But why bother? There is certainly much of interest on Mars — NASA’s newest rover, Perseverance, and its companion, the tiny helicopter Ingenuity, have made that clearer than ever. What is less evident is the role, the value, of human explorers. To most Americans, machines seem sufficient to the task. A Morning Consult poll last year showed a general interest in space exploration but not in having humans do the exploring.

In 1961, when Kennedy proposed to send Americans to the moon, a senator warned that the administration had “a lot of missionary work” to do. That is surely the case today. Mr. Nelson has been making a persistent pitch for funding, but Congress appears unpersuaded. President Biden, for his part, has signaled support for Artemis but is more focused on the nation’s commercial and military capabilities in space, as well as the vantage point that space provides to observe climate change. Vice President Kamala Harris, the chair of the National Space Council, rarely mentions human spaceflight, stressing instead “the responsibility to look to our home planet.”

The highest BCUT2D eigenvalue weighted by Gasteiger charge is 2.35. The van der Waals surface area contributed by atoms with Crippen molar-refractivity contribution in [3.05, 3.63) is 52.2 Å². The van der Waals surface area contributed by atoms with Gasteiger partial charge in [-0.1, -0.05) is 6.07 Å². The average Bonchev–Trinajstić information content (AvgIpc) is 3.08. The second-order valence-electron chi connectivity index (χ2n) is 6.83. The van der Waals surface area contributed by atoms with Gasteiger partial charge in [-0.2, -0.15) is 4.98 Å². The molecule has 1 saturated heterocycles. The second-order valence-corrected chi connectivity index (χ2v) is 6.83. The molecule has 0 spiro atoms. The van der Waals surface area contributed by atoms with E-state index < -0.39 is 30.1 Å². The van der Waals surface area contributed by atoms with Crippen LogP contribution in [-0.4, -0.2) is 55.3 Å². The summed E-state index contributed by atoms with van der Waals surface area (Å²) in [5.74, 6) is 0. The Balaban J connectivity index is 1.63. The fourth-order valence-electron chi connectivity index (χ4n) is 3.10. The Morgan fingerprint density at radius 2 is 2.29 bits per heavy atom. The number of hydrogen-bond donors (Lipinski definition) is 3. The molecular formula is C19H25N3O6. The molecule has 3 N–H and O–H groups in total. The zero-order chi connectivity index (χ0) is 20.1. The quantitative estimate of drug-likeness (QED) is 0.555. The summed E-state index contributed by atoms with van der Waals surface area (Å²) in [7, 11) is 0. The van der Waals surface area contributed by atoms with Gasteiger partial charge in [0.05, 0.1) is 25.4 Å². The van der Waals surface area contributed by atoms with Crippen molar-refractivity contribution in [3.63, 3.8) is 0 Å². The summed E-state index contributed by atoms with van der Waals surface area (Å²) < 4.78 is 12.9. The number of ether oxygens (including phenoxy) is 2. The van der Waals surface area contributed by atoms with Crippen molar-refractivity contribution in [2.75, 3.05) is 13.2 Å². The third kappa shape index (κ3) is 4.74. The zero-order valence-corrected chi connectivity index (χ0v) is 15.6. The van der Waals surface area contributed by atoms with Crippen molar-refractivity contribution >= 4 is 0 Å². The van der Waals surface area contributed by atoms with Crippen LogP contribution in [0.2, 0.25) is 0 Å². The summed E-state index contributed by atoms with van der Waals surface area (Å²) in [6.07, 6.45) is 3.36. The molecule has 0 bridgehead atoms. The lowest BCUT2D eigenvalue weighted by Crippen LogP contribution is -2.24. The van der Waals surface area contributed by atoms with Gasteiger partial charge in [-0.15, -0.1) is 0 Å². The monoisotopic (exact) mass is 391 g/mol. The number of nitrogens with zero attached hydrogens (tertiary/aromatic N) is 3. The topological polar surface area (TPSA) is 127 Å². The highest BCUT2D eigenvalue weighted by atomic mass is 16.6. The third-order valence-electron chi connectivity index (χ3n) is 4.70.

And reasonably so. Our planet has plenty to worry about, not least the damage we do to its atmosphere. But there is an argument to be made for the human exploration of space — a better argument, at least, than the White House and NASA have put forward. If the administration fails to sharpen and press its case, if it shies from insisting that humans, not just our inventions, should roam the heavens, the United States will likely cede the moon — and a good deal more than that — to more determined competitors.